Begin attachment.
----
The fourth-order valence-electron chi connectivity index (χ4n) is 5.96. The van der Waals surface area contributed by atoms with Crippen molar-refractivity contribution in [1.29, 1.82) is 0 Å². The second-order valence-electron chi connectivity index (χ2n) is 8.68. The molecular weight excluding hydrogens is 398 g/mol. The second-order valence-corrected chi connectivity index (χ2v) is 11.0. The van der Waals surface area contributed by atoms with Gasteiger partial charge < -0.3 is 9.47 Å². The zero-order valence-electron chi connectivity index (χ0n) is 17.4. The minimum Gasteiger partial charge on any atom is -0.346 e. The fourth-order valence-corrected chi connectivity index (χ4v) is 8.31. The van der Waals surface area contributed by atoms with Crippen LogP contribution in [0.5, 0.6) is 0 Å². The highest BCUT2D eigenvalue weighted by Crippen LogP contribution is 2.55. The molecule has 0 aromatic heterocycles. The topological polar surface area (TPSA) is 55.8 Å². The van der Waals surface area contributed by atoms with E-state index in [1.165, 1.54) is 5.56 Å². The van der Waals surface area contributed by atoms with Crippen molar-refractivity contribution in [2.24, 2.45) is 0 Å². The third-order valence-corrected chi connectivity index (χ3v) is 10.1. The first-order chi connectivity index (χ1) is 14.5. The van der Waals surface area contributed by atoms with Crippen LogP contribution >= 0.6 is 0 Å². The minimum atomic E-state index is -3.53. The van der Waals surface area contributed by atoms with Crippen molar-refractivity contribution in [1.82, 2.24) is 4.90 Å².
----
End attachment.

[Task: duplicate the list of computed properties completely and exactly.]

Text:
The fourth-order valence-electron chi connectivity index (χ4n) is 5.96. The van der Waals surface area contributed by atoms with Crippen molar-refractivity contribution in [1.29, 1.82) is 0 Å². The second-order valence-electron chi connectivity index (χ2n) is 8.68. The molecular weight excluding hydrogens is 398 g/mol. The second-order valence-corrected chi connectivity index (χ2v) is 11.0. The van der Waals surface area contributed by atoms with Gasteiger partial charge < -0.3 is 9.47 Å². The zero-order valence-electron chi connectivity index (χ0n) is 17.4. The minimum Gasteiger partial charge on any atom is -0.346 e. The fourth-order valence-corrected chi connectivity index (χ4v) is 8.31. The van der Waals surface area contributed by atoms with Crippen LogP contribution in [0.5, 0.6) is 0 Å². The highest BCUT2D eigenvalue weighted by Crippen LogP contribution is 2.55. The molecule has 0 aromatic heterocycles. The topological polar surface area (TPSA) is 55.8 Å². The van der Waals surface area contributed by atoms with E-state index in [1.165, 1.54) is 5.56 Å². The van der Waals surface area contributed by atoms with Crippen molar-refractivity contribution in [2.24, 2.45) is 0 Å². The third-order valence-corrected chi connectivity index (χ3v) is 10.1. The first-order chi connectivity index (χ1) is 14.5. The van der Waals surface area contributed by atoms with Crippen LogP contribution >= 0.6 is 0 Å². The minimum atomic E-state index is -3.53. The van der Waals surface area contributed by atoms with Crippen molar-refractivity contribution in [1.82, 2.24) is 4.90 Å².